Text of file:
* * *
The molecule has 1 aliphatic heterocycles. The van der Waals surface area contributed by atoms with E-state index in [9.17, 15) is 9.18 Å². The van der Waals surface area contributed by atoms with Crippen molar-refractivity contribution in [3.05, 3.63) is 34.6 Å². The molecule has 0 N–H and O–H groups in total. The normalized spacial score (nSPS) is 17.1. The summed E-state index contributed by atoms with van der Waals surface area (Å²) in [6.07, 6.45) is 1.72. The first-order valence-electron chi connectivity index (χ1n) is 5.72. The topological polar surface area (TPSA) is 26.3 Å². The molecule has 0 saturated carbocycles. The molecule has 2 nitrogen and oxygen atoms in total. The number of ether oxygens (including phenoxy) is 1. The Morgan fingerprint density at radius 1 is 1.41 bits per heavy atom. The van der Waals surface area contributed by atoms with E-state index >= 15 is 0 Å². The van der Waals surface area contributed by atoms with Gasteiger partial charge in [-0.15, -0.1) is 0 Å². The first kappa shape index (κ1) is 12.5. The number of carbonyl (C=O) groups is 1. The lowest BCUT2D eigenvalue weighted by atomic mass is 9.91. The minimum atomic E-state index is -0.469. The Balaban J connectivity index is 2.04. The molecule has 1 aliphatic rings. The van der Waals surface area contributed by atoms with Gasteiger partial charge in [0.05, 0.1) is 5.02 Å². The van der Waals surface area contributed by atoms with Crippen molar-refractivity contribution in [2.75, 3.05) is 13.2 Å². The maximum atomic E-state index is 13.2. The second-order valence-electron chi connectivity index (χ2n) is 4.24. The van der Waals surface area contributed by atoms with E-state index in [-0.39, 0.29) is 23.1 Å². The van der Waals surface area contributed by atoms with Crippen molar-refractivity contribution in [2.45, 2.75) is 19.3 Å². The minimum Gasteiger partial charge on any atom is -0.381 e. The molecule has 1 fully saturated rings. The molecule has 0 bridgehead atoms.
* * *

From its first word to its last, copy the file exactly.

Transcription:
The molecule has 1 aliphatic heterocycles. The van der Waals surface area contributed by atoms with E-state index in [9.17, 15) is 9.18 Å². The van der Waals surface area contributed by atoms with Crippen molar-refractivity contribution in [3.05, 3.63) is 34.6 Å². The molecule has 0 N–H and O–H groups in total. The normalized spacial score (nSPS) is 17.1. The summed E-state index contributed by atoms with van der Waals surface area (Å²) in [6.07, 6.45) is 1.72. The first-order valence-electron chi connectivity index (χ1n) is 5.72. The topological polar surface area (TPSA) is 26.3 Å². The molecule has 0 saturated carbocycles. The molecule has 2 nitrogen and oxygen atoms in total. The number of ether oxygens (including phenoxy) is 1. The Morgan fingerprint density at radius 1 is 1.41 bits per heavy atom. The van der Waals surface area contributed by atoms with E-state index >= 15 is 0 Å². The van der Waals surface area contributed by atoms with Gasteiger partial charge in [-0.15, -0.1) is 0 Å². The first kappa shape index (κ1) is 12.5. The number of carbonyl (C=O) groups is 1. The lowest BCUT2D eigenvalue weighted by atomic mass is 9.91. The minimum atomic E-state index is -0.469. The Balaban J connectivity index is 2.04. The molecule has 1 aliphatic rings. The van der Waals surface area contributed by atoms with Gasteiger partial charge in [0.05, 0.1) is 5.02 Å². The van der Waals surface area contributed by atoms with Crippen molar-refractivity contribution in [2.75, 3.05) is 13.2 Å². The maximum atomic E-state index is 13.2. The second-order valence-electron chi connectivity index (χ2n) is 4.24. The van der Waals surface area contributed by atoms with E-state index in [-0.39, 0.29) is 23.1 Å². The van der Waals surface area contributed by atoms with Crippen molar-refractivity contribution in [2.45, 2.75) is 19.3 Å². The minimum Gasteiger partial charge on any atom is -0.381 e. The molecule has 1 fully saturated rings. The molecule has 0 bridgehead atoms.